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Key Information

Lot number
Sale Price
Make & Model
Rover P6 2000SC Manual
PGU 948K
Brigade Red
Engine Size
1,978 cc
Chassis No.
Engine No.
V5C; MOT January 2018; over 30 old MOTs etc

Full Description

A real landmark in car design, the Rover P6 set new standards for performance and refinement when it first appeared in 1963 and was immediately voted ‘Car of the Year’.

A luxury four-door family saloon with a well-appointed interior, the P6 featured an all steel monocoque central cell onto which all the outer body panels were bolted including an aluminium bonnet and boot lid. Suspension was independent all round and employed a de Dion tube arrangement at the rear which enabled the car to remain level at high cornering speeds. Servo-assisted four-wheel disc brakes were also fitted, with the rear discs being mounted inboard.

It was so advanced from the outset that it never needed much in the way of facelifts throughout its 13-year production run. Initially only available with a 104bhp 2-litre engine, a more sporting 124bhp twin-carb 2000TC was available from 1966 which could sprint to 60mph in 11 seconds on its way to a top speed of 110mph with improved Girling disc brakes to bring it safely to a halt. The P6 range continued to sell in healthy numbers until the arrival of the ‘flying wedge’ SD1 cars in 1976.

This stunning Brigade Red 2000SC (single carburettor) is about as close to a new P6 as you could realistically hope to find. Completely original and unrestored with a lovely buckskin leather interior, it has only covered 3,600 miles from new, virtually all in the hands of the first owner who kept it for 41 years before selling it to a Rover collector in 2012 from whom the vendor acquired it in 2014.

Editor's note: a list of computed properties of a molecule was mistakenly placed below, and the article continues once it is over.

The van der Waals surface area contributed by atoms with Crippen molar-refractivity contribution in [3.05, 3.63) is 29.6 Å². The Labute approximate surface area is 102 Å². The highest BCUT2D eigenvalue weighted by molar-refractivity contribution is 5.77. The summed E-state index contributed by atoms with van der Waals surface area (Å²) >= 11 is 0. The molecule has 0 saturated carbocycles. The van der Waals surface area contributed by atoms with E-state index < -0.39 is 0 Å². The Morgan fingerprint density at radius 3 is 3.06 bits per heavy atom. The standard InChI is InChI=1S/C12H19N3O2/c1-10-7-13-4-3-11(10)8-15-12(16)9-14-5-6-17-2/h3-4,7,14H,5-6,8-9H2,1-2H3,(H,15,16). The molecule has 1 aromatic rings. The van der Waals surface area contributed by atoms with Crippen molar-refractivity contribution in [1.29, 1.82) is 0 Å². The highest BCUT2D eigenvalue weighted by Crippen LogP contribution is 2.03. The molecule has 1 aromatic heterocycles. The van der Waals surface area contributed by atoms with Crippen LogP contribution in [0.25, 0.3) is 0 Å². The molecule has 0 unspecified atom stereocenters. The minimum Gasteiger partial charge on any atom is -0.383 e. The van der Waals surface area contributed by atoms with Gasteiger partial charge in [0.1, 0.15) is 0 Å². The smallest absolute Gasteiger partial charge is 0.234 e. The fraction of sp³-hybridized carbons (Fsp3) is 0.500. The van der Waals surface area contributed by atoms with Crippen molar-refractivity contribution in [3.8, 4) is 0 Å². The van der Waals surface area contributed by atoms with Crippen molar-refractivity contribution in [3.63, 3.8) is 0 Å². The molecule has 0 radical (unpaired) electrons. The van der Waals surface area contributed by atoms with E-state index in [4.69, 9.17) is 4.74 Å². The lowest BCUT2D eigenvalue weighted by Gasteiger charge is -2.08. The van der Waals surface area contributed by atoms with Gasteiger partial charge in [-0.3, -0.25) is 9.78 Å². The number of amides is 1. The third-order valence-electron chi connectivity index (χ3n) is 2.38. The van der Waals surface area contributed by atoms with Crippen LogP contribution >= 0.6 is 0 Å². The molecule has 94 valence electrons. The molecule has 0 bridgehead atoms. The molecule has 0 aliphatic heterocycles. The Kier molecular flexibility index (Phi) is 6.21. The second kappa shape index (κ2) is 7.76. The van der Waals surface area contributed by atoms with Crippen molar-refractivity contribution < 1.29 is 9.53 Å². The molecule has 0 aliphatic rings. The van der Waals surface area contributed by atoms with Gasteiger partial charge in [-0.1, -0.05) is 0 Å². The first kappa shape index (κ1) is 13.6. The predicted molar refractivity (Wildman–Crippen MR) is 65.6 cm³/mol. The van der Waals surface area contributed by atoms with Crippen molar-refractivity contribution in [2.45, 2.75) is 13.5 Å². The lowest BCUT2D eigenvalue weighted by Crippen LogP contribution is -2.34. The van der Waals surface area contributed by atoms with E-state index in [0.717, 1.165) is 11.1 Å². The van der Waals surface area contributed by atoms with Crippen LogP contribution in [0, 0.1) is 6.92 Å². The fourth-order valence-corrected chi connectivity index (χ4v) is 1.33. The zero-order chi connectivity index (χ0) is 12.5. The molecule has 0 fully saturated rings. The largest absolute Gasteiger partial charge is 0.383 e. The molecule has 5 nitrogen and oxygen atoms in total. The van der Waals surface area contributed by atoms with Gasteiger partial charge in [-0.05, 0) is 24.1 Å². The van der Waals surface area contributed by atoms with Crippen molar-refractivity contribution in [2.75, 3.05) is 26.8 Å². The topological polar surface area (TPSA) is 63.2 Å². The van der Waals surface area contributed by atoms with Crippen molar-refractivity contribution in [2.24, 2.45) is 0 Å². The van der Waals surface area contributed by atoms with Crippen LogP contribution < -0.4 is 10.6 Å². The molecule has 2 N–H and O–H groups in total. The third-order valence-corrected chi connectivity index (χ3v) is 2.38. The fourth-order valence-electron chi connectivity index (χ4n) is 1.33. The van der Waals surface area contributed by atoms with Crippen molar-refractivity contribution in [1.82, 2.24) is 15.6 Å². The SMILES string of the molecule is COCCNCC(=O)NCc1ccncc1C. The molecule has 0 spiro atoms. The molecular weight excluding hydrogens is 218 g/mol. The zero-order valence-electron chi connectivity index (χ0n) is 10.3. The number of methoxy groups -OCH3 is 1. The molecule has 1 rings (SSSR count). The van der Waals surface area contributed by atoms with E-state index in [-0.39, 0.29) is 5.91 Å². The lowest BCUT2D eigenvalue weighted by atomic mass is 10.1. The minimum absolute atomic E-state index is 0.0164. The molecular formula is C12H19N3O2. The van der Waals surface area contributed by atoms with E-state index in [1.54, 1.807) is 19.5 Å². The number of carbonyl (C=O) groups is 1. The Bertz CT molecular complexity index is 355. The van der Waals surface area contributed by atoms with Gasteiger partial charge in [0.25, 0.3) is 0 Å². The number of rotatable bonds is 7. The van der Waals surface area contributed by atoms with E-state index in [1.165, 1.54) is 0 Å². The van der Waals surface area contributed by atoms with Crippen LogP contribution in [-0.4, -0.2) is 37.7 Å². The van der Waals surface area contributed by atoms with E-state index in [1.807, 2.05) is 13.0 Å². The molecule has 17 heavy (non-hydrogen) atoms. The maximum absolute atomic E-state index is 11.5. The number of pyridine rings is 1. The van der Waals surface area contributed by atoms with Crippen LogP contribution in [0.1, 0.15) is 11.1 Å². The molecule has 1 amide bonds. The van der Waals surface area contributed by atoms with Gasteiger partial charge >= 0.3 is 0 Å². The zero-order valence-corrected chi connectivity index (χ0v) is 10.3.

Fitted with the desirable manual transmission, it was supplied new by Rover dealer Gordon Armstrong of Hull in October 1971. An unbroken run of old MOTs from 1977 to 2010 show that the car was lightly used every year, although most of the time it must have done no more than go to the test station and back, so slowly do the miles accumulate. Although the first three MOTs are missing, there is a letter from the first owner confirming that the mileage is correct. The original handbooks and Passport to Service book are also present, along with three old MOTs post-2010, numerous old tax discs, two sets of keys and even the original trim and paint swatches from when the car was first ordered.

Although the car is not perfect, it is amazing nonetheless and you would be hard pressed to find a better, more original example anywhere. Even the best restored car would struggle to get close to the condition of this one and don’t forget – they are only original once!

An extraordinary time capsule from 46 years ago, it would grace any collection and would also make a fine addition to any museum. An opportunity not to be missed!